John Garvey’s open letter on the Institute of Medicine’s health care proposals.
Robert George’s comments to ACOG would also be pertinent to the recent IOM report resulting in HHS’s new rule re mandated coverage.
“The key thing to see is that the issues in dispute are philosophical and can only be resolved by philosophical reflection and debate. They cannot be resolved by science or methods of scientific inquiry. The committee report reflects and promotes a particular moral view and vision and understandings of health and medicine shaped in every contested dimension and in every dimension relevant to the report’s subject matter, namely the limits of conscientious refusal, by that moral view and vision.
The report, in other words, in its driving assumptions, reasoning, and conclusions is not morally neutral. Its analysis and recommendations for action do not proceed from a basis of moral neutrality. It represents a partisan position among the family of possible positions debated or adopted by people of reason and goodwill in the medical profession and beyond. Indeed, for me, the partisanship of the report is its most striking feature.” Robert George responding to ACOG report on Conscientious Refusal (also here)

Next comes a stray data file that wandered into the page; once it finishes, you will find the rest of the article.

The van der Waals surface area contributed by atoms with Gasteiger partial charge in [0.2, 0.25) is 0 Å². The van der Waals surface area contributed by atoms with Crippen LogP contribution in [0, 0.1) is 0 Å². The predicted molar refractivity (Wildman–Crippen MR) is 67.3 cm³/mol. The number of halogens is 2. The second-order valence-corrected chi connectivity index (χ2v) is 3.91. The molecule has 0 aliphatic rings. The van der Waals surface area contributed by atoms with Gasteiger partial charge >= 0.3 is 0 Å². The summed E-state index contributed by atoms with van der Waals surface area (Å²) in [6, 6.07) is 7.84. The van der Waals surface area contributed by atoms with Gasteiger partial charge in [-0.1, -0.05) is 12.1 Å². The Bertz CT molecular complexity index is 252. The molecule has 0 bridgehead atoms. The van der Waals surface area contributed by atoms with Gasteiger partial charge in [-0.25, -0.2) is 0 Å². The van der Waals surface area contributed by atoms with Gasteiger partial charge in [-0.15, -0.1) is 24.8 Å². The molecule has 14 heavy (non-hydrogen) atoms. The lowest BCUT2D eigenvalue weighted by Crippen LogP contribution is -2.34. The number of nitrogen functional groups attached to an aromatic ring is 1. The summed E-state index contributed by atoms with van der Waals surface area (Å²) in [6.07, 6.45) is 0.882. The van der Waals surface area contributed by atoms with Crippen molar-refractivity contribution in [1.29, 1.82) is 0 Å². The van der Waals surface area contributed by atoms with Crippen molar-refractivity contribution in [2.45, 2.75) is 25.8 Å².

Robert George on Politics & Conscience
Lynn Wardle’s Protection of Healthcare Providers’ Rights of Conscience in American Law: Present, Past, and Future , her Rights of Conscience vs. Peer-Driven Medical Ethics: ACOG and Abortion and Myer’s response.